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New military unit
for domestic deployment

Cohen says Americans should
'welcome' troops on home soil

By Jon E. Dougherty
1999 WorldNetDaily.com

Critics are denouncing recent congressional changes to the Posse Comitatus Act that will allow a broader use of U.S. military forces in a domestic law enforcement role including a new unit for deployment in assisting civilian officers during a terrorist attack.

The new command, established Oct. 7 in Norfolk, Va., will be called the U.S. Joint Forces Command, and replaces the former U.S. Atlantic Command. At a ceremony commemorating the new unit, Defense Secretary William Cohen told participants the American people shouldn't fear the potential of seeing U.S. military forces on the streets of U.S. cities.

The military must "deal with the threats we are most likely to face," Cohen told reporters, downplaying concerns about troops operating on home soil. "The American people should not be concerned about it. They should welcome it."

The new command is designed to prepare U.S. troops to fight abroad or to respond if terrorists strike with nuclear, chemical or biological weapons.

In opposing the measure, critics cite the 1878 Posse Comitatus Act, which prohibits federal troops from participating in domestic law enforcement activities under most circumstances. With the concern over domestic terrorism rising since the World Trade Center bombing and numerous incidences of cyber-attacks on U.S. defense and financial institutions, the Clinton administration has begun to relax some of those restrictions.

In July, WorldNetDaily reported the new measures would end the requirement for local law agencies to reimburse the federal government for any local use of military equipment, as well as enable the Department of Defense to deploy military troops in cases of anticipated or actual terrorist attacks.

Then, David Kopel of the Independence Institute warned that the measures would, if passed, "set (bad) precedents for years to come."

Since the Waco debacle in 1993, when federal law officers and military personnel assaulted a church community resulting in the deaths of over 80 men, women and children, Kopel said the federal government has been "eroding the protections contained in the Posse Comitatus Act." In the past, he told WorldNetDaily, most of the amendments to the original law had been based on bogus drug issues. Now, he said, that issue seems to have shifted to so-called terrorist attacks, or at least the threat of them.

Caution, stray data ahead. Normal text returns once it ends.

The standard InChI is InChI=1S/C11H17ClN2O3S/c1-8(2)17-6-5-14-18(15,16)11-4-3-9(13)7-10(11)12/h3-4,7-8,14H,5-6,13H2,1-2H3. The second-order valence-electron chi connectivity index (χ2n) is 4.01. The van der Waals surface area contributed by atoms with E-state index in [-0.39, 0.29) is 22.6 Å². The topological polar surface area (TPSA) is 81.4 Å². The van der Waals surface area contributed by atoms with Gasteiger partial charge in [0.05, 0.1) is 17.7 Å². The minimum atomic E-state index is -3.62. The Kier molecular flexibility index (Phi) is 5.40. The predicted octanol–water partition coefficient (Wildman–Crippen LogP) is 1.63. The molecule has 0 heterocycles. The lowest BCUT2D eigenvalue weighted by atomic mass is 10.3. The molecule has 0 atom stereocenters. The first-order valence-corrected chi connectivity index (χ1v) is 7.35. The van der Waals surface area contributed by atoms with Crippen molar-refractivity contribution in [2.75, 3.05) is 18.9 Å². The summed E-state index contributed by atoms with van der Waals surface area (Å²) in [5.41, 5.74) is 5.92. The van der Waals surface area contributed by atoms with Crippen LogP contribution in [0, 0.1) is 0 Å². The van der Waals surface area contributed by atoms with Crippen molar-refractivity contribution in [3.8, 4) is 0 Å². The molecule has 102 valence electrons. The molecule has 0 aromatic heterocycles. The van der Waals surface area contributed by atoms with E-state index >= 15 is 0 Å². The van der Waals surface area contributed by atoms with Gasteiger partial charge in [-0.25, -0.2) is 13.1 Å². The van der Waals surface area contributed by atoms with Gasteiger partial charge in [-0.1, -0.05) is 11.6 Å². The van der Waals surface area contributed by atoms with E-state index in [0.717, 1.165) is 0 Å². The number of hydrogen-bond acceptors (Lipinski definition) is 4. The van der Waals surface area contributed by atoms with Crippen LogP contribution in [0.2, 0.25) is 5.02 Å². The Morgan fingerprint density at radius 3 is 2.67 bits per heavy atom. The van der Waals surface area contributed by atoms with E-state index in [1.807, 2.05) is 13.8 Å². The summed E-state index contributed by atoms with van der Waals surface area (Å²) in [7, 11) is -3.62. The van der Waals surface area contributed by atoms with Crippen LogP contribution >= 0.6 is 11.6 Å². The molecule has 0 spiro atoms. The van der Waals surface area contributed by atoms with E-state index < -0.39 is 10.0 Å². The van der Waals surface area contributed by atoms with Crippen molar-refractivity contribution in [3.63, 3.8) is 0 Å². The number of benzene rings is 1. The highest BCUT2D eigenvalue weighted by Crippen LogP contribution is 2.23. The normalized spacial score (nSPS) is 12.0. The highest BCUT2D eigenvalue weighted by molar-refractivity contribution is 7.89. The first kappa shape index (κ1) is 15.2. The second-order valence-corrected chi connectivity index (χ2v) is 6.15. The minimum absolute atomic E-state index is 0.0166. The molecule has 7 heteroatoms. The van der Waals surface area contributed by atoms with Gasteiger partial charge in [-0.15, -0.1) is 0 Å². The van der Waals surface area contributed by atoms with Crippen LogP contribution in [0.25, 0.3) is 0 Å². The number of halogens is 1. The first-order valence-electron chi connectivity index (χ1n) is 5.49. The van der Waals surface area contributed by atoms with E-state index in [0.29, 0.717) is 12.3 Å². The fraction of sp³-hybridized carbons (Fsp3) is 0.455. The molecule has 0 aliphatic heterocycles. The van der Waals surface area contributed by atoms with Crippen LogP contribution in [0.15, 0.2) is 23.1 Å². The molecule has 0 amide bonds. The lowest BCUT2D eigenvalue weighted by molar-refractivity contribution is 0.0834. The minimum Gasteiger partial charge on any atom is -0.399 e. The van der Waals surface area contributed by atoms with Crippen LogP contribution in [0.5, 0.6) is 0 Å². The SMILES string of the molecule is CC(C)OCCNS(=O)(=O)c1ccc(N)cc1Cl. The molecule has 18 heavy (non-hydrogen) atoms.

The Defense Department has said only the military has enough equipment to operate in a poisoned environment, or to manage a massive decontamination effort. Secretary Cohen told reporters last week that federal law will not be violated because the military would only respond if requested.

"It is subordinate to civilian control," he said.

But Gregory Nojeim, legislative counsel for the American Civil Liberties Union in Washington, D.C., told WorldNetDaily he is concerned about "nightmare scenarios" like those in the recent films, "Enemy of the State" and "The Siege."

"Soldiers are not equipped, by training or temperament, to enforce the laws with proper regard for civil and constitutional rights," he said. "They're trained to kill the enemy."

Nojeim said the ACLU is concerned about "letting loose the most effective fighting force in the history of the world" on American civilians.

Cohen said that the creation of the Joint Forces Command would better coordinate the training of the four armed services. However, history is replete with reasons why some Americans continue to be hesitant about using military troops in a law enforcement capacity.

Besides questions about the Army's Delta Force role during the Waco siege, most recently, in 1997, U.S. Marines assigned to assist the U.S. Border Patrol in combating illegal immigration accidentally shot and killed an 18-year-old goat herder. That force has since been withdrawn and reassigned, but lawmakers have remained committed to expanding the military's civil law enforcement role in other ways.

For example, the military also has been given an expanded role in defending against cyber-terrorism, or assaults on U.S. computer systems. The U.S. Space Command in Colorado will be leading that effort.

Nojeim questioned the need for such an expansion of federal military forces into the domestic law enforcement arena, even though U.S. officials have said the nation is now at greater risk of terrorist attack. He also believes the White House should do a better job of educating the American people about why the changes to the Posse Comitatus law are needed.

"For years the federal government has showered the FBI with hundreds of millions of new dollars to help it combat crimes involving chemical and biological weapons," he told WorldNetDaily. "Taxpayers need to know where that money has gone and why the president now wants to call in the troops."

Addressing the long-term ramifications of the change in military law enforcement policy, Nojeim said, "When the crisis hits, those with the biggest guns will be subordinate to no one."

Related stories: More military police powers? Panel sees danger ahead for America

Jon E. Dougherty is a staff writer for WorldNetDaily.